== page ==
In the couple of decades straddling the turn of the twentieth century, cycling was as hugely popular in the USA as baseball or boxing. Before the arrival of the motor car and aeroplane, it was effectively the world’s fastest sport with its own galaxy of highly-paid superstars, drawn mainly from the ‘artisan classes’. However, as the century progressed this popularity steadily diminished until, by the outbreak of World War Two, it had sunk into almost total oblivion; its traditions and gladiators – particularly its black ones – forgotten.

    Marshall‘Major’ Taylor – as a performing trick-cycling youngster, he sported a mock-military tunic – was born into rural Indianan poverty in 1878, his slave parents having crossed into freedom from Kentucky. Effectively adopted by a wealthy white family as companion to their only son, he spent several happy years during which he was treated, and encouraged to view himself, as racially equal. Taylor was, therefore, no Jim Crow-era ‘uppity nigger’, never having been a ‘downity’ one in the first place.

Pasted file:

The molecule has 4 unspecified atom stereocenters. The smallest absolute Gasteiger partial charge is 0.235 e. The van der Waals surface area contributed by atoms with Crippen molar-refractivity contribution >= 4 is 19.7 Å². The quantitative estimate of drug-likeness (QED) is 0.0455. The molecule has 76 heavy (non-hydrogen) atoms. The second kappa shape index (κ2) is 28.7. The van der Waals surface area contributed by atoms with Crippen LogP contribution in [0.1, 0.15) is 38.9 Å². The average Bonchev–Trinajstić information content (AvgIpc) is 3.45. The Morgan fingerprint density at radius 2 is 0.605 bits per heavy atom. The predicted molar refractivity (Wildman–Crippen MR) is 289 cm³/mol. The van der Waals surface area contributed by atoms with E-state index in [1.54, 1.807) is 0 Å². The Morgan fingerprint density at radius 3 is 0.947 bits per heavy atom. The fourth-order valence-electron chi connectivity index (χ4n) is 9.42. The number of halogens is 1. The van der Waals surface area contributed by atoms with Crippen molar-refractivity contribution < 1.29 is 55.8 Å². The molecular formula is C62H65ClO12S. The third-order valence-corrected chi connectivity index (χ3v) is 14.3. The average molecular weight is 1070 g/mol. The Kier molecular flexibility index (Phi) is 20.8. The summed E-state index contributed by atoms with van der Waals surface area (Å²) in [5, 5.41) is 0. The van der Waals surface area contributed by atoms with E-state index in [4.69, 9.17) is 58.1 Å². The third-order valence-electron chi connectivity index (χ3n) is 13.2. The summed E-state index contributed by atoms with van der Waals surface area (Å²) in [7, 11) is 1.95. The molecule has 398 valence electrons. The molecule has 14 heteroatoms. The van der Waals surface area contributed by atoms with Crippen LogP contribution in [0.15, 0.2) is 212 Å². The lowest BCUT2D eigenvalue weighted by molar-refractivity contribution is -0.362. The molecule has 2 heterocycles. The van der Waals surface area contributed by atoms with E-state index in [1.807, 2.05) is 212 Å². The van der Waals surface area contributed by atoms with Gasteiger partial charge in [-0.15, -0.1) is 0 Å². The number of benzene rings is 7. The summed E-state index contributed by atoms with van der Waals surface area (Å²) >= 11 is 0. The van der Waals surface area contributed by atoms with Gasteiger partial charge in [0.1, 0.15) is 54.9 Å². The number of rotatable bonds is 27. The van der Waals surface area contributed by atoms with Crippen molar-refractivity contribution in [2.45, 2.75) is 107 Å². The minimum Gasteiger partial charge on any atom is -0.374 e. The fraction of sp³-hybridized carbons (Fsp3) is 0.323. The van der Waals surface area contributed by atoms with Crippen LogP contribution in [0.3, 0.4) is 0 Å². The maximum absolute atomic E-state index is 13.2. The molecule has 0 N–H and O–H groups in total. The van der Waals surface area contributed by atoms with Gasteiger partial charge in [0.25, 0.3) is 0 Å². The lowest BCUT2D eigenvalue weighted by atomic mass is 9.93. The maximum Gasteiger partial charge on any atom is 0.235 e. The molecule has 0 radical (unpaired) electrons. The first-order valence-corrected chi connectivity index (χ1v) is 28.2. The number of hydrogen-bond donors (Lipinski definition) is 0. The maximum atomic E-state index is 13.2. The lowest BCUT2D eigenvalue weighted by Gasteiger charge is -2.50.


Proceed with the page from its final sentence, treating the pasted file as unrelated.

Such lifestyle gave him access to the unheard-of luxury of a bicycle, upon which machine, when he duly returned, aged thirteen, to his birth family, he displayed such prodigious competitive prowess that, allied with his acrobatic skills, he was able to turn professional some five years later.

    World champion

    His rise thereafter was meteoric. Within a couple of years he had won both national and world titles, broken and re-broken no fewer than seven world records – and all in the face of appalling racial hostility. With cycling’s then governing body, the League of American Wheelmen attempting an outright colour ban to supplement prevailing member antipathy, Taylor experienced frequent difficulty both entering events – and then exiting them in one piece. Under the noses of prejudiced officials, he was routinely fouled and assaulted, at best having to single-handedly overcome the combined efforts of the entire field. Spectators and journalists, however, loved this gutsy, stylish rider – “the few hissed: the many cheered” – and promoters, recognising his box office appeal, welcomed him.